Tuesday, February 15, 2011

There's always payroll room for outrageous NHL salaries

Score!: On Monday, I went to the Portland Winterhawks Booster Club pizza night thinking I'd either defend my title as the fan who buys Ryan Johansen a pizza, or I'd win nothing at all. I ended up with something in between. I won the auction for a hockey stick signed by all of our NHL draftees for the bargain bid of $65. There was nothing like meeting Ryan, but this will do very nicely, thank you.

The game: Edmonton Oilers 4, Dallas Stars 1. There is hope.

Mini bummer alert: The Flyers beat the Tampa Bay Lightning in a shootout 4 - 3. I'm about to watch the replay, but I'm guessing it also involved Guy Boucher flipping his lid and yelling at refs. When you can't have victory, you can have hot French coaches bugging out en Francais. Game on.

As that festive time of year known as the trade deadline approaches, you may hear tell now and again that a team doesn't have salary cap room and therefore must dispatch a player, or that they have a lot of room and can afford to acquire bigger, better talent. What does it all mean, you may wonder? I think it has something to do with this:

Article 50, Team Payroll Range System: 50.5, Team Payroll Range System; Lower Limit and Upper Limit; Payroll Room; Lower Limit and Upper Limit Accounting.

Let's start with this: (a): Overview of Operation of Team Payroll Range. The Team Payroll Range created by this agreement consists of a Lower Limit and an Upper Limit during each League Year for permissible spending by each Club based on its Averaged Club Salary. Team Payroll provisions do not permit clubs to have Averaged Club Salary below the Lower Limit. Nor does the Team Payroll Range permit the team to have Averaged Club Salary above the Upper Limit, except for 2 limited exceptions provided in this Agreement, with respect to bona fide, long-term Player inuries or illnesses, as set forth in Section 50.1(d) and with respect to the "Performance Bonus Cushion" as set forth in Section 50.5(h).

Morals of the story:

The game: What's missing here is the third "as set forth in" provision that allows once great teams like the New Jersey Devils to acquire over-hyped, underperforming talent that demands $100 million plus over the next decade. Key to this provision is the requirement that the player is not required to pull their weight or produce key returns on investment like goals, assists or all around team leadership.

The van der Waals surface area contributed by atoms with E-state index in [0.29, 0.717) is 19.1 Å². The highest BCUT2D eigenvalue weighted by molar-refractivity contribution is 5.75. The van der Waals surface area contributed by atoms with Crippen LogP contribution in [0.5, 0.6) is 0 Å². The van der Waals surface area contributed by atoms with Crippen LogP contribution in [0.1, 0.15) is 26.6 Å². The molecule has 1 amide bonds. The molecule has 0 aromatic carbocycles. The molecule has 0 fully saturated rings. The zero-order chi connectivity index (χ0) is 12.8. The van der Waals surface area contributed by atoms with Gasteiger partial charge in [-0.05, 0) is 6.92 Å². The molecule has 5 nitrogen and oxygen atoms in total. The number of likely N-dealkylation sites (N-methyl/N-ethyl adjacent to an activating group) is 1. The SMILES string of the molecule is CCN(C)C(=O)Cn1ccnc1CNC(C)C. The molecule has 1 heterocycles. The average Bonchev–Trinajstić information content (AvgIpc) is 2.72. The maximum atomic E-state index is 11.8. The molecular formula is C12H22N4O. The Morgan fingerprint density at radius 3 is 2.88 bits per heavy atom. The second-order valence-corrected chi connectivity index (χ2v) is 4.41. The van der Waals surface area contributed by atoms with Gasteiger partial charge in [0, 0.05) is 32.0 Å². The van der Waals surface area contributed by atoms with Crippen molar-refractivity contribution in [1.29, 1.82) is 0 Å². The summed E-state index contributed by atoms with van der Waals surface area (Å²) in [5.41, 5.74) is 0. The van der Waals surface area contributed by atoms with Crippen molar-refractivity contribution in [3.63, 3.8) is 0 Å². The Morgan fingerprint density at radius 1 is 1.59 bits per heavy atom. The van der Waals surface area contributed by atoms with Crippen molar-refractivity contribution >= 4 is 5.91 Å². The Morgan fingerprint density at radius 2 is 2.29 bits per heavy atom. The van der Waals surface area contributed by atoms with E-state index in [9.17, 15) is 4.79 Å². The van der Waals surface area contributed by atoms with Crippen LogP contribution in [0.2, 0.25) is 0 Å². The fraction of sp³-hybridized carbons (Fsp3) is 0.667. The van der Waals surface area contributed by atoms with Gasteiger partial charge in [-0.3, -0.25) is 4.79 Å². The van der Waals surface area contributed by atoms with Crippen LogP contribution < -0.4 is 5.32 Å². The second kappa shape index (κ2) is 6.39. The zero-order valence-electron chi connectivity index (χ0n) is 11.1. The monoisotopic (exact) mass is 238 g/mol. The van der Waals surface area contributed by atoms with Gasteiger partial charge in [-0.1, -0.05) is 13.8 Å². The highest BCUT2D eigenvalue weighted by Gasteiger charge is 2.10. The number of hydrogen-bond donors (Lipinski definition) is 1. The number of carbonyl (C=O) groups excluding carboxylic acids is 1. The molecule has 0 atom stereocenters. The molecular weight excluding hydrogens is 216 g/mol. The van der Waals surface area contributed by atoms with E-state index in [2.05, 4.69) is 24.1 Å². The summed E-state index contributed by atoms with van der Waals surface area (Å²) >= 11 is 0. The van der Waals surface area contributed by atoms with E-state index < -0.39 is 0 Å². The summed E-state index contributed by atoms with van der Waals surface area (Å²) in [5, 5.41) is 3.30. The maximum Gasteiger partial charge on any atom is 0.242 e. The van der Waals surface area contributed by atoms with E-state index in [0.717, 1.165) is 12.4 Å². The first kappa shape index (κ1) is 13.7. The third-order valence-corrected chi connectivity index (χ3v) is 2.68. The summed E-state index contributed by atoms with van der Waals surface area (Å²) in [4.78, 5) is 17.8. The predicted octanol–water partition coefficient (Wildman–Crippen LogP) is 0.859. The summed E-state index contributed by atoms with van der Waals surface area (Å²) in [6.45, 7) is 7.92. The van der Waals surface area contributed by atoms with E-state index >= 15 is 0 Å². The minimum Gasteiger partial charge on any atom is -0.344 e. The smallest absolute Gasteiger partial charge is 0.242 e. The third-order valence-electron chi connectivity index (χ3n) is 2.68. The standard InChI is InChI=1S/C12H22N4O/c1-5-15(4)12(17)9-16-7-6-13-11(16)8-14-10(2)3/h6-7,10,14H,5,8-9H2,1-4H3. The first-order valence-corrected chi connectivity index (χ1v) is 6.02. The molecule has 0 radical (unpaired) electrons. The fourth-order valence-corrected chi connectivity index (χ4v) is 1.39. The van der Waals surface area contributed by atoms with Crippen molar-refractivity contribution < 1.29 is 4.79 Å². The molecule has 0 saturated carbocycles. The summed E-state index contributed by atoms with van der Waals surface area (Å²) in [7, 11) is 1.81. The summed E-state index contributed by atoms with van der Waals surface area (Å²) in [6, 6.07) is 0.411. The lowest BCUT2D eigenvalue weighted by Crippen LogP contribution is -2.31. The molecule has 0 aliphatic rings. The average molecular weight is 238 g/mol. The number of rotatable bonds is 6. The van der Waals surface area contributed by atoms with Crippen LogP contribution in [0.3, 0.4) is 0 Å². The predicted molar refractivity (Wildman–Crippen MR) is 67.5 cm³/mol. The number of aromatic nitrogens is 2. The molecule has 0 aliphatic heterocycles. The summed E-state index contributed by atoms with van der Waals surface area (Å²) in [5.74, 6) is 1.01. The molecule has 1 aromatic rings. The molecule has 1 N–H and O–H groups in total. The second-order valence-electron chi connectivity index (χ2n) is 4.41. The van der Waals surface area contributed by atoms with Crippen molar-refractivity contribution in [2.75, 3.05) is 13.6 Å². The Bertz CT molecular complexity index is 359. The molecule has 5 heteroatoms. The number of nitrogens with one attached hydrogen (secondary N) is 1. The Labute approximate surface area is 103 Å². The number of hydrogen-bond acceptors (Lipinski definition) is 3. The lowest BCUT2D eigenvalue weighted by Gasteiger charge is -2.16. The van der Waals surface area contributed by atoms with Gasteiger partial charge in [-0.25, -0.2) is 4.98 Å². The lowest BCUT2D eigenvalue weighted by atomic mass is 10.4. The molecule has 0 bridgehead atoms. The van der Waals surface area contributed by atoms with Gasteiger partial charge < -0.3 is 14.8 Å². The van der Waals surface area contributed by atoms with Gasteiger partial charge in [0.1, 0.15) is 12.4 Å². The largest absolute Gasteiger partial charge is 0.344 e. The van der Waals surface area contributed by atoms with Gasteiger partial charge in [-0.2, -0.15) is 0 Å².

Life: We have lower and upper limits for salaries in Corporate America, but nothing says a certain salary is too high or too low. Hence most companies are "run" by executives who make too much and the actual work that keeps said companies really running is done by people who make too little. Companies should try the food service system, where everybody makes a flat fee as required by law and the real money is earned through tips for exceptional service. If you work on the top floor of a building and make more money than God while spending most of your day in your fantasy whatever league, making paper clip forts and waiting for someone else to tell you how to take charge, then you make your little flat fee and go home. On the other hand, if you work on the middle or lower floors, but you have gone above and beyond your job description each and every time you take on a task, then you get that automatic 20 percent gratuity they tack onto room service, plus whatever else satisfied customers add on top of it. You save diligently, buy a bar in Mexico and eventually end up serving little drinks with umbrellas in them to the CEO and his buddies who have all lost their hair, their jobs and their wives. Justice sometimes takes a while, but it's always worth it.

Next up: The second half of the overview, which defines "payroll room."

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